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Operations in factories in major Eastern Cape towns including East London, Mthatha, Port Elizabeth and Queenstown are set for disruption today as thousands of union members are expected to stay away from work.

A file picture of Numsa members during a strike. Members have downed tools to protest over a proposed R20 per hour minimum wage Picture: GALLO IMAGES

The South African Federated Trade Union (Saftu) – whose affiliates include the second biggest trade union in South Africa, the National Union of Metalworkers of SA (Numsa) – resolved to down tools today, to protest over a proposed R20 per hour minimum wage.

Numsa, whose workers are based in listed companies including Mercedes-Benz SA and Volkswagen SA in Port Elizabeth, as well as AB53 bus company in Mthatha and Queenstown, has more than 40000 members in the Eastern Cape.

“It will be a total shutdown at MBSA, VW and Isuzu, as well as motor vehicle component supplying companies such as LEAR,” said Numsa provincial secretary Mziyanda Twani.

Marches have been organised in East London, Port Elizabeth, Queenstown and Mthatha today.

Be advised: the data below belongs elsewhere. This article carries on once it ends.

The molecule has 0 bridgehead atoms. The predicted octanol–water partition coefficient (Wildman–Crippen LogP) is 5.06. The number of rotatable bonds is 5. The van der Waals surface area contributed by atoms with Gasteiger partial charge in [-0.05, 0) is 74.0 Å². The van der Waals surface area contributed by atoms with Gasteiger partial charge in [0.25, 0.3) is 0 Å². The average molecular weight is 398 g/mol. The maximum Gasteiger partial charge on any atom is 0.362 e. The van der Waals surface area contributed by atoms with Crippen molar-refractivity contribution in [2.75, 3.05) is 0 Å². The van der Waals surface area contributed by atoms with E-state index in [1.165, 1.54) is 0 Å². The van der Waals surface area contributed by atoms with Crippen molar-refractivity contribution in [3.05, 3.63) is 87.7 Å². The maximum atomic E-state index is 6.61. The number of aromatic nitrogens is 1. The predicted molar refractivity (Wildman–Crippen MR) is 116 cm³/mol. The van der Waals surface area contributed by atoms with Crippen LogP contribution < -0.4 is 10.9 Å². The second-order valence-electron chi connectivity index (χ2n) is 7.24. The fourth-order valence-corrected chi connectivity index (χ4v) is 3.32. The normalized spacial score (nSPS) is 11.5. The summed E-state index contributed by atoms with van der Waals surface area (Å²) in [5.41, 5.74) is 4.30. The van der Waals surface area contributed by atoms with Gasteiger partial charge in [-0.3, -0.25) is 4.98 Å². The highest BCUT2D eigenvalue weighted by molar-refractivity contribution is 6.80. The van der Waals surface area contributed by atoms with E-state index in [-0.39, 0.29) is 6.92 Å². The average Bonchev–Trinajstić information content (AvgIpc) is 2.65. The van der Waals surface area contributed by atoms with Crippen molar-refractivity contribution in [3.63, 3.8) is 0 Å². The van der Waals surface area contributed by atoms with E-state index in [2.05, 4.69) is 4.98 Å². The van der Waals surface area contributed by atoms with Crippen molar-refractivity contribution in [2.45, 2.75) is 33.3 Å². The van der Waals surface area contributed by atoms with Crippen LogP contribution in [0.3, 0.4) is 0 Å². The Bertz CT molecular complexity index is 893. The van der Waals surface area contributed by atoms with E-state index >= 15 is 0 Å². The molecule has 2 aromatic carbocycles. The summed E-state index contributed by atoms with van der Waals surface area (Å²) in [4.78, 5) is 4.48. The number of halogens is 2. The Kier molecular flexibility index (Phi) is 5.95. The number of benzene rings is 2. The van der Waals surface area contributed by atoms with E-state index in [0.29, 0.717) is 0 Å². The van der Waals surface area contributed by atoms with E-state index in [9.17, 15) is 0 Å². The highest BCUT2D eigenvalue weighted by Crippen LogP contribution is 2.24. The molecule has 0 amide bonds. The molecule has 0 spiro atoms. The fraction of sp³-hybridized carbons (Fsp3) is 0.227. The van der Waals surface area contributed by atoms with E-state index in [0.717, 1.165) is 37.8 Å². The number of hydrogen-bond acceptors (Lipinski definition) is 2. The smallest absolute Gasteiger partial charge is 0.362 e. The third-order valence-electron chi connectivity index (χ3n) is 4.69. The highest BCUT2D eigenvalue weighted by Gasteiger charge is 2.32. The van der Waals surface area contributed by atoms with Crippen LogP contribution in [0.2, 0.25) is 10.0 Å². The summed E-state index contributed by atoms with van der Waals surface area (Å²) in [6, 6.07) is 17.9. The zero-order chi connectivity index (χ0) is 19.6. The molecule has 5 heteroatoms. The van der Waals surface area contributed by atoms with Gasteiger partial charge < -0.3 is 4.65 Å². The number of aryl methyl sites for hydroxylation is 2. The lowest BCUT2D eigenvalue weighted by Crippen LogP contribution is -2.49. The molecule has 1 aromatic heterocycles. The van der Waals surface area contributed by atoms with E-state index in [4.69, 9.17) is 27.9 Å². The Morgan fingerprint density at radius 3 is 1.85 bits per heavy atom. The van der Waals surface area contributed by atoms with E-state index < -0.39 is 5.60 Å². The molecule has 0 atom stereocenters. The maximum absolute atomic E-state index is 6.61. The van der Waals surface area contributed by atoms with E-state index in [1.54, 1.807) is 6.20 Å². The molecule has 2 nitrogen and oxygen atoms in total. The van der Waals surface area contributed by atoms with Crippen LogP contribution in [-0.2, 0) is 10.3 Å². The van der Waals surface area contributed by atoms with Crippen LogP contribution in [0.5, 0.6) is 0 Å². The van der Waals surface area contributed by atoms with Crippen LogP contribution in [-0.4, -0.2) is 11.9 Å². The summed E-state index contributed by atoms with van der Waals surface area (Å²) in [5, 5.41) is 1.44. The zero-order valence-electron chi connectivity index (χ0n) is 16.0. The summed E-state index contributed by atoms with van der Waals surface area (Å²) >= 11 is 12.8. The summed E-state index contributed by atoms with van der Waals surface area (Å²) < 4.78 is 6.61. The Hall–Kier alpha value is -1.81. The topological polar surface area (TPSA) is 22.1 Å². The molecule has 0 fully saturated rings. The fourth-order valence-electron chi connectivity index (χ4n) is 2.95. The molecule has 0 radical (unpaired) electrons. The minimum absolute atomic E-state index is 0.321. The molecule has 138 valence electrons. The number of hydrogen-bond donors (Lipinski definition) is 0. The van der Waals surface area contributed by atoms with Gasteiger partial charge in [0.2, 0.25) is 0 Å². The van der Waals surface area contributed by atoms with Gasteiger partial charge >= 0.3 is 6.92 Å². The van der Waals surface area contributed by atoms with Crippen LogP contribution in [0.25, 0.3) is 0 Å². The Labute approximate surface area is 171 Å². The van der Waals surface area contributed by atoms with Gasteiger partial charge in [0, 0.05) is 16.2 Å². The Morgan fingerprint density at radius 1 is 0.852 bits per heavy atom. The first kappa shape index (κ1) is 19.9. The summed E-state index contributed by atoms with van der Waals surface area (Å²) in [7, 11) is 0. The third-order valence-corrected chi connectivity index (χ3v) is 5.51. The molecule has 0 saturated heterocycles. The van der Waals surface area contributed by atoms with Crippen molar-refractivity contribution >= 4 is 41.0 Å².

Twani said in Mthatha, affected sectors would include fuelling stations as many fuel pump attendants were Numsa members.

The East London leg of the protest will see thousands of workers marching from Buffalo City College to the Labour Department offices near University Fort Hare in Oxford Street.

MBSA was busy yesterday having discussions with affected union leaders to craft a plan to make up for the hours that would be lost due to the labour action.

Head of human resources Abey Kgotle said the company was aware of the Saftu strike. “Mercedes-Benz South Africa will engage with its representative union on its plans to recover lost production which may be as a result of [today’s] stay away,” said Kgotle.

The Democratic Municipal and Allied Workers’ Union (Demawu), a breakaway union from Cosatu-aligned Samwu, is to join in today’s action.

Demawu provincial coordinator Siphiwo Ndunyana said of the thousands of members they had recruited since the formation of the union late last year, more than 800 were from Buffalo City Metro (BCM).

“These workers will form part of these protest marches, and so operations in BCM will be affected one way or another,” said Ndunyana.

The federation will also take to the streets in major metros nationally such as Johannesburg, Cape Town, Bloemfontein and Polokwane to protest the proposed wage offer.

Saftu has 24 affiliates under its banner, including the Food and Allied Workers’ Union (Fawu).

The national minimum wage was supposed to come into effect by next Tuesday (May 1), but it has been shelved as parliamentary processes considering public submissions on three bills that will give effect to the minimum wage are still under way.

Twani said their issue with the state was that the deal as it stands would mean that farm workers receive R11 an hour, domestic workers R15, and others a minimum of R20.

Numsa president Andrew Chirwa will lead the team of keynote speakers who have been deployed to rallies throughout the province.

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